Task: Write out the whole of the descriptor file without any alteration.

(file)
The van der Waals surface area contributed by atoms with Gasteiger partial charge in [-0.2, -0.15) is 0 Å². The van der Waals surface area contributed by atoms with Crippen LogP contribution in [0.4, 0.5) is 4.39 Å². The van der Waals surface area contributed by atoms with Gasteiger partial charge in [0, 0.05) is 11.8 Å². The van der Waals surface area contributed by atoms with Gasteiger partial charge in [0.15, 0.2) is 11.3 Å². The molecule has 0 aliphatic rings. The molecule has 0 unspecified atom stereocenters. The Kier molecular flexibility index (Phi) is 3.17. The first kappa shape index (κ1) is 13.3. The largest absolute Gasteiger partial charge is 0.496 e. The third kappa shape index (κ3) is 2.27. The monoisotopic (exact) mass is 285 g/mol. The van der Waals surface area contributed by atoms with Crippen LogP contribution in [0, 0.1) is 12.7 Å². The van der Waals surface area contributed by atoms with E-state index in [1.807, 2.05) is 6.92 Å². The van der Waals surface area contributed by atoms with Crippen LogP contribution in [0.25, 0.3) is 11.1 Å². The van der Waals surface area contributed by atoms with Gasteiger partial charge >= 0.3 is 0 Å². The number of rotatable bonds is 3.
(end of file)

The van der Waals surface area contributed by atoms with Gasteiger partial charge in [-0.2, -0.15) is 0 Å². The van der Waals surface area contributed by atoms with Crippen LogP contribution in [0.4, 0.5) is 4.39 Å². The van der Waals surface area contributed by atoms with Gasteiger partial charge in [0, 0.05) is 11.8 Å². The van der Waals surface area contributed by atoms with Gasteiger partial charge in [0.15, 0.2) is 11.3 Å². The molecule has 0 aliphatic rings. The molecule has 0 unspecified atom stereocenters. The Kier molecular flexibility index (Phi) is 3.17. The first kappa shape index (κ1) is 13.3. The largest absolute Gasteiger partial charge is 0.496 e. The third kappa shape index (κ3) is 2.27. The monoisotopic (exact) mass is 285 g/mol. The van der Waals surface area contributed by atoms with Crippen LogP contribution in [0, 0.1) is 12.7 Å². The van der Waals surface area contributed by atoms with E-state index in [1.807, 2.05) is 6.92 Å². The van der Waals surface area contributed by atoms with Crippen LogP contribution in [0.25, 0.3) is 11.1 Å². The van der Waals surface area contributed by atoms with Gasteiger partial charge >= 0.3 is 0 Å². The number of rotatable bonds is 3.